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Al Qaeda 'very capable' of attacking US: Mullen

Last updated on: August 24, 2009 10:02 IST
Al Qaeda remains "very capable" and focused on attacking the United States, a top American military official said on Sunday, adding the situation in Afghanistan is "serious" and "deteriorating" as the militants have found a "safe haven in Pakistan."

"Afghanistan is very vulnerable in terms of Taliban and extremists taking over again, and I don't think that threat is going to go away. They still plot against us," Admiral Mike Mullen, Chairman, Joint Chief of Staff told the NBC news channel in an interview.

"(They) still very capable, very focused on it, the leadership is. They also are able to both train and support and finance, and so that capability is still significant and one which we are very focused on making sure that (9/11) doesn't happen again," he said.

Appearing on Meet the Press programme, Mullen said, they are linked, they have a safe haven in Pakistan.

"Across that border in Pakistan, they provide the safe haven for Al Qaeda. They also feed fires into Afghanistan. Al Qaeda would very much like to see Kabul become the capital that it was before essentially run by extremists".

In a separate interview to the CNN, Mullen said the situation in Afghanistan "is serious and it is deteriorating, and I have said that over the last couple of years, the Taliban insurgency has gotten better, more sophisticated."

"Their tactics in my recent visits out there and talking with our troops certainly indicate that," he said.

The top US military officer said the US military is "very focused on defeating Al Qaeda and the Taliban network in Afghanistan and Pakistan and making sure that it doesn't happen again," referring to the 9/11 attacks.

He said, "They see us as something they want to kill in terms of as many American lives as possible in that regard. We are very focused on executing that mission."

"I am very mindful and concerned about the threat that's there; the strategy really focuses on defeating Al Qaeda and their extremist allies. That's where the original 9/11 attacks came from that region. They have now moved to Pakistan," the Admiral said.

Noting that the mission the President gave to the US army is to defeat and disrupt Al Qaeda and its extremist allies, he said, "That's very specific, and that includes the Taliban, which has grown to be much more sophisticated in the last two to three years and is a much tougher enemy in that regard."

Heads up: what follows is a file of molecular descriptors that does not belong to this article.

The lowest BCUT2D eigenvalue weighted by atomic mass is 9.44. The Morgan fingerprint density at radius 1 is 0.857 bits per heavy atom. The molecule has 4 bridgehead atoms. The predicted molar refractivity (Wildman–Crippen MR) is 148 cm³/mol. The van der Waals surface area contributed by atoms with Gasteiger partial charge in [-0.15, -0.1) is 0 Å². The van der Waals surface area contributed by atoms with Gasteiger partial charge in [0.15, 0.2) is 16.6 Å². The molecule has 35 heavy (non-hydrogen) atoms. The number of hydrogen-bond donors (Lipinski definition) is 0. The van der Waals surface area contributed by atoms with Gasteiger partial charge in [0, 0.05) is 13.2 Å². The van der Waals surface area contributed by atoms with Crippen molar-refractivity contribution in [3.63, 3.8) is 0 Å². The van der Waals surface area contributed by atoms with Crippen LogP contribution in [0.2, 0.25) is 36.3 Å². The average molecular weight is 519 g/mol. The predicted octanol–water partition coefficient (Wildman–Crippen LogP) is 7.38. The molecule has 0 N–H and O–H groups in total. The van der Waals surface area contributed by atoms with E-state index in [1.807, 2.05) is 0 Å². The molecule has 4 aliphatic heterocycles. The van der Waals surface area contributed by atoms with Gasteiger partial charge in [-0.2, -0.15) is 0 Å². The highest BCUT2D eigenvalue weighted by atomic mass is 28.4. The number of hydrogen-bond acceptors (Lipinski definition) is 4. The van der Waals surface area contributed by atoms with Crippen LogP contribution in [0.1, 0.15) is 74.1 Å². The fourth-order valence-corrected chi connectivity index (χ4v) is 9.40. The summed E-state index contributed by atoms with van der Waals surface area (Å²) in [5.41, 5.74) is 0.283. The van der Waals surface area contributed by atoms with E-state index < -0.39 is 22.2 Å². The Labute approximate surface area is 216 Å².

"So, in that regard, it's very much linked and, again, it's the mission that the military has right now to focus -- and General McChrystal is doing this -- focus on the security for the people, focus on the Afghan people," he said.

Responding to a question, Mullen said a fresh assessment of current situation in Afghanistan is going on and no decision has been made by the North Atlantic Treaty Organisation / US commander there on the increase in number of troops.

"We are not at a point yet where he's (NATO/US commander) made any decisions about asking for additional troops," Mullen said.

He said "From military perspective, I believe we have got to start to turn this thing around from a security standpoint in the next 12 to 18 months."

"I think after that we'd have a better view of how long it's going to take and what we need to do. We are just getting the pieces in place from the President's new strategy in March on the ground now both on the military side we have put forces there, and we will add more this year -- and on the civilian side. So it is going to take us a while to understand that," he pointed out.

Appearing on the CNN talk show, the US Ambassador to Afghanistan, Lt Gen (rtd) Karl Eikenberry, said, "We have a very difficult situation in parts of Afghanistan today."

However, he added, "What we do have for the first time, I believe, since 2002, we have a very clear strategy, and matched against that we have sufficient -- we have resources that are being mobilised."

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